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licans. The canvass was quite an exciting one, and resulted in the election of Bolander by 10,000 majority.
In 1875 the opposing candidates were Rev. 0. P. Fitzgerald, Democratic nominee, and Dr. Ezra S. Carr, Republican candidate. This was also an abusive canvass. Dr. Carr was elected by a majority of 7000.
It was expected that the office of State Superintendent would be " taken out of politics” by providing for the election at the special judicial election, but this measure only intensified the evil.
SPECIAL HISTORY OF SAN FRANCISCO.
I. SCHOOL REPORTS.
The first school reports published in pamphlet form by the Board were those of Superintendent O'Grady, 1854 and 1855. The Superintendent reported the average number of pupils to a teacher to be 87; that a uniform series of text-books had been adopted; and that a Teachers' Association had been formed.
Superintendent Theller in 1856 reported the following statistics:
Teachers, 39; Pupils, 3347.
District No. 1, Mr. Swett, Principal..
683 580 635 733 374 200 142
In the Ward Schools there were educated 1421 pupils. The Male Departments of the Ward Schools were taught by male and female instructors, and the Female Department by the ladies of the different religious orders of the city, known as Sisters of Charity, Sisters of Mercy, and Sisters of the Presentation-all of whom had certificates of capability, and were licensed to teach by the late County Commissioners of Education, and drew their salaries from the city, county and State educational fund.
The school law of 1855 abolished the separation of the school fund, and all these schools have been mingled into one uniform system. Since the 5th of May last there has been no religious, sectarian or denominational doctrine taught in them.
He reported the discipline good, and the instruction satisfactory.
In fusing the “Ward Schools” with the public schools, the following additional teachers were elected:
Principal of District No.4, Wm. Hammill, vice Ahira Holmes; Principal of District No. 5, Mr. T. S. Dunne, vice Mr. Carlton; District No. 7, Mr, T. C. Leonard, vice Mr. Macy; New School, Thomas S. Myrick; District No. 8, Mr. H. P. Carlton.
By the Consolidation Act, Mr. Pelton, who had been previously elected as County Superintendent, was made, ex officio, City and County Superintendent for one year.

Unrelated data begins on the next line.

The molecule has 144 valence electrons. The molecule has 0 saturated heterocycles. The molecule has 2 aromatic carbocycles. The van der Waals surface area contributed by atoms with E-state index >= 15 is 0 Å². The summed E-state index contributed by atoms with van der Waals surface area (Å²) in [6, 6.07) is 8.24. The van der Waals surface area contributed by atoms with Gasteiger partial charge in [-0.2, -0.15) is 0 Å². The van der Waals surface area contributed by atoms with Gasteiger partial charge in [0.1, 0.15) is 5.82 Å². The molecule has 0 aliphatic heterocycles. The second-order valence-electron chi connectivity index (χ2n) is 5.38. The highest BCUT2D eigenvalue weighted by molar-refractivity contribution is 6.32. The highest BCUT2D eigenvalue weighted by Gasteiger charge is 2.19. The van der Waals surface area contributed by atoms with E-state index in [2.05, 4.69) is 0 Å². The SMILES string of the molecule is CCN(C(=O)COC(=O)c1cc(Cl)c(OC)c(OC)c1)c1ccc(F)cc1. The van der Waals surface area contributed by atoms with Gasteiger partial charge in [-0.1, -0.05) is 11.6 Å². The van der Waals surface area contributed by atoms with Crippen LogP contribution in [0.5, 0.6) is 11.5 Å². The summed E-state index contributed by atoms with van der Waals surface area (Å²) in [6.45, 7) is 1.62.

His report contained the first full statistical tables of the schools. He recommended the establishment of evening schools; of a Teachers' Institute; the study of History of the United States; and published the “Course of Study.
The reports of Superintendent Janes for 1857 and 1858 were still more complete.
He reported the weekly Normal School a success, teachers being compelled to attend ; recommended the establishment of more evening classes, and treated at length of discipline and methods; gave a short historical sketch of the early schools; treated of methods of teaching; complimented his predecessors in office; opposed May festivals; and reported favorably on the City Normal School, Mr. George W. Minns, Principal; Messrs. Myrick and Swett, assistants.
Superintendent Denman's report, 1861, was longer than any preceding report. He summed up the improvements in 1860 as follows:
1. Better Classification.
The questions used in the examination for admission to the High School were given in this report.
SUPERINTENDENT TAIT'S REPORTS.
The four reports of Superintendent Tait, 1862, '63, '64, and '65, were all creditable documents. In his first report, 1862, Mr. Tait reported a list of graduates of the Minns Evening Normal School-16 for 1861, and 38 for 1862. He recommended that promotions in the primary grades be made semiannually; that Principals be required to make monthly reports to the board of attendance, etc.; and that no person under 18 years of age should be eligible to teach. .
In his last report, 1865, he advocated the reading of the Bible in school.
Superintendent Pelton's report for 1867, recommended an increase of salaries; a simplification of the course of study, and the appointment of a Deputy Superintendent.
Concerning the school, Mr. Pelton said:
These schools of recent estabiishment are designed to afford the facilities for acquiring the modern languages–German, French, and Spanish--in connection with the ordinary English course.
As elsewhere stated, it has been conceived that the object of our Public School system, its true policy and leading idea, is to meet all reasonable educational demands. A few years since a great number of our citizens, native as well as foreign, were compelled to patronize private institutions, with their less perfect classification, and less thorough instruction, for the sake of the modern languages, which by the more observing and thoughtful of our people are considered of greater importance in the ordinary vocations and positions of society than much, very much else included in the English course, especially in our advanced High School course, And there were many of our best citizens who were unable to meet the expense of private tuition for their children; and yet they were unwilling to permit their sons and daughters to grow up to maturity, and remain forever ignorant of their mother tongue.
Some two years since, to meet this public demand, I recommended the establishment of a single class, now grown to be the Cosmopolitan Schools of this city. This system, though by no means unique, and confined to this city, is here perhaps better organized, and on a more liberal and comprehensive basis, than elsewhere. The plan is European; Germany has multitudes of schools where the French and English are recognized as we recognize the German, French, and Spanish. There are many such schools in the Eastern States.
This system, though at first opposed here, as it had been elsewhere when first proposed and adopted, and before its merits and